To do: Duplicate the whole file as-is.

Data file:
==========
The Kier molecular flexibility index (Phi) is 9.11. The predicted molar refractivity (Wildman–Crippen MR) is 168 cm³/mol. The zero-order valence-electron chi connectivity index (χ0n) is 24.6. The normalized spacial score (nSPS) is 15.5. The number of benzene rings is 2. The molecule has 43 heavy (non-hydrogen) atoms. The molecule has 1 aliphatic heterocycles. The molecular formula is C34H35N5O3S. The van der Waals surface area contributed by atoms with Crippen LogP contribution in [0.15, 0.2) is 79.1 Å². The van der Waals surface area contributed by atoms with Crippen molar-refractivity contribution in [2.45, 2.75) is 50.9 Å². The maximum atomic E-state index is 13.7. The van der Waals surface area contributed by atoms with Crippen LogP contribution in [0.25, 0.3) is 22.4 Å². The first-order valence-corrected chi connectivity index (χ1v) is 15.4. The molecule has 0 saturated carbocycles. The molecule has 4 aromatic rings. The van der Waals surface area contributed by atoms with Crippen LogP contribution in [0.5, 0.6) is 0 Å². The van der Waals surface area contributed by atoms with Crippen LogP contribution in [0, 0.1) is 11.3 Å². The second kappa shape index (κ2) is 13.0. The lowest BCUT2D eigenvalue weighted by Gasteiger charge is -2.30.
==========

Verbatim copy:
The Kier molecular flexibility index (Phi) is 9.11. The predicted molar refractivity (Wildman–Crippen MR) is 168 cm³/mol. The zero-order valence-electron chi connectivity index (χ0n) is 24.6. The normalized spacial score (nSPS) is 15.5. The number of benzene rings is 2. The molecule has 43 heavy (non-hydrogen) atoms. The molecule has 1 aliphatic heterocycles. The molecular formula is C34H35N5O3S. The van der Waals surface area contributed by atoms with Crippen LogP contribution in [0.15, 0.2) is 79.1 Å². The van der Waals surface area contributed by atoms with Crippen molar-refractivity contribution in [2.45, 2.75) is 50.9 Å². The maximum atomic E-state index is 13.7. The van der Waals surface area contributed by atoms with Crippen LogP contribution in [0.25, 0.3) is 22.4 Å². The first-order valence-corrected chi connectivity index (χ1v) is 15.4. The molecule has 0 saturated carbocycles. The molecule has 4 aromatic rings. The van der Waals surface area contributed by atoms with Crippen LogP contribution in [0.5, 0.6) is 0 Å². The van der Waals surface area contributed by atoms with Crippen LogP contribution in [0, 0.1) is 11.3 Å². The second kappa shape index (κ2) is 13.0. The lowest BCUT2D eigenvalue weighted by Gasteiger charge is -2.30.